Europe’s safety regulator will next week approve the return to service of the Boeing 737 Max when it releases its final airworthiness directive (AD) for the troubled twinjet.
Speaking during a media roundtable today, Patrick Ky, executive director of the European Union Aviation Safety Agency (EASA), said that once the AD is published “the Max will be cleared to fly again from our perspective”.
However, operators will need to ensure that the relevant changes to the aircraft have been made, notably updates to the flight-control system and the controversial Maneuvering Characteristics Augmentation System (MCAS) software, plus alterations to wiring.
In addition, pilots will need to undergo training to familiarise themselves with MCAS and its possible failure, Ky adds.
MCAS was a significant contributor to both fatal 737 Max crashes after it erroneously activated – triggered by faulty Angle-of-Attack (AoA) sensors – and repeatedly pushed the nose of the aircraft down until their crews lost control. A combined 346 people were killed in the crashes in October 2018 and Mach 2019.
EASA published its draft AD in November, with comments closing at the turn of the year. Changes over that version are mostly focused on phrasing, rather than introducing new requirements, Ky says.
He stresses that in order to re-certificate the Max, the agency had to be certain that four conditions were met: that the causes of the two crashes were fully understood; that the factors which contributed to the accidents were solved; that certain previously undeclared “safety critical components” were approved by EASA; and that pilots were properly informed and trained “on the Max and all the changes and modifications that have been made”.
“We are confident that those four pre-requisites have been met,” says Ky. The Max has been grounded in Europe since March 2019.
Although EASA’s identified ”safety critical components” that it “did not see as part of the first certification”, it does not blame a lack of “transparency” on the part of the Federal Aviation Administration (FAA) for this oversight.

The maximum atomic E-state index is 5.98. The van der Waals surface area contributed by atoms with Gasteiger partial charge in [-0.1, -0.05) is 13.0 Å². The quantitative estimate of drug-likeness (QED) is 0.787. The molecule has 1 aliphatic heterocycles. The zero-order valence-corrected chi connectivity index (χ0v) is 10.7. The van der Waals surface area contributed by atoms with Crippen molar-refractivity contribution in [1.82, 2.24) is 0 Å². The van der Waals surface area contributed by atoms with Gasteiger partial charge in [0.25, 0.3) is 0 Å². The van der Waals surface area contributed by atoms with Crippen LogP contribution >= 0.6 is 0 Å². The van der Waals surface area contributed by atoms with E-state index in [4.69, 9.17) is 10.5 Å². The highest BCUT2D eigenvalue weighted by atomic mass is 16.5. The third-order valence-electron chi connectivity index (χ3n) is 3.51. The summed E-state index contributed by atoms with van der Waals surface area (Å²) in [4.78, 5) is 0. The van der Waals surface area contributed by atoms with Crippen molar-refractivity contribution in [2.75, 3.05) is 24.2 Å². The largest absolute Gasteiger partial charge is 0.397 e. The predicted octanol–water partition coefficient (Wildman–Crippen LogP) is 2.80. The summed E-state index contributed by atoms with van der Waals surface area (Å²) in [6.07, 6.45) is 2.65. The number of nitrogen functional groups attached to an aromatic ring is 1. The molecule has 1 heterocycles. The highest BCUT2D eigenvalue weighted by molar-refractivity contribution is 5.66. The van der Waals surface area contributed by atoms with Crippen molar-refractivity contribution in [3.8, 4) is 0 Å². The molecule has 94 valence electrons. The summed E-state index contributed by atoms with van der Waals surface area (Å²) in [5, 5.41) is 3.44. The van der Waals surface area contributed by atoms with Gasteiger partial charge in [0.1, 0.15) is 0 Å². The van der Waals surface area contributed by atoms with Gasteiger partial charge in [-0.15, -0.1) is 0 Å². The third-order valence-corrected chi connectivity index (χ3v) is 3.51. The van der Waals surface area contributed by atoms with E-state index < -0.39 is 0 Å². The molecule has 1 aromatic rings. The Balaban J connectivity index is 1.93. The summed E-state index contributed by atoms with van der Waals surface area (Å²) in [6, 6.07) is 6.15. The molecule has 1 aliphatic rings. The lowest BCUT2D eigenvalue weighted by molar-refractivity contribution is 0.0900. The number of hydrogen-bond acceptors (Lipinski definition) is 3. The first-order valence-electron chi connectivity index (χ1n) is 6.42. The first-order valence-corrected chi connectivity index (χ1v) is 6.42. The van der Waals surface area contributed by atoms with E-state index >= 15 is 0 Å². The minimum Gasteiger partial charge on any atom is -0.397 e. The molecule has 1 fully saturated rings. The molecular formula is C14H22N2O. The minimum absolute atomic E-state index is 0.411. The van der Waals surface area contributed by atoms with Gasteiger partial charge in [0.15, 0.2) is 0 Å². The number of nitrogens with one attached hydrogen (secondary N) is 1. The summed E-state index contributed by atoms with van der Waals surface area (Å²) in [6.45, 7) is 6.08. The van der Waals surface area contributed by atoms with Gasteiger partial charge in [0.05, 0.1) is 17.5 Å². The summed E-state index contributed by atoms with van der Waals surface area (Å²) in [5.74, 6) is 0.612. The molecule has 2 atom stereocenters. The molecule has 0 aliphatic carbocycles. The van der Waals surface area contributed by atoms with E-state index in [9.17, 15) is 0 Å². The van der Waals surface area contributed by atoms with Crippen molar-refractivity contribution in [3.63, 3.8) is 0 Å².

Rather, says Ky, “the way we were organised meant we did not have the information”. That has led the agency to change its approach to future certifications, he says.
He says that the main difference in recertification requirements for the 737 Max between Europe – and Canada – and the USA, is the ability to disable the stick-shaker warning if pilots are certain that they understand the cause of an angle-of-attack (AoA) sensor fault.
Otherwise, he says, the crew would have to perform the remainder of the flight “with the stick continuing to kick for one or two hours”.
Although consideration was given to mandating equipping the Max with a third AoA sensor, Ky says that was discounted following consultation with Boeing and FAA.
“The overall architecture or design of the aircraft is coming from the 1970s so it is not that easy to add new electronic components or sensors in such an architecture,” he says.
Installing a third sensor onto the aircraft “would have been extremely difficult”, he says.
As a compromise, Boeing will develop a “synthetic sensor” which will help to calculate the true AoA figure in the event of a disagreement between the two external probes.
This will make its debut in the 737 Max 10 from 2022 and will then be retrofitted into the in-service fleet.
The safety of the system has been reviewed by EASA test pilots and human factors specialists, plus “normal airline pilots”, says Ky.
European carriers that took delivery of the 737 Max prior to its grounding include Icelandair, LOT, Norwegian, SmartWings and TUI.
Meanwhile, EASA is working on the certification of the high-density Max 8-200 which has been ordered by Irish carrier Ryanair.
Approval is due “in the coming weeks”, says Ky, clearing it for operation during the summer season.
This article has been edited to correct the years in which the two Max crashes occurred.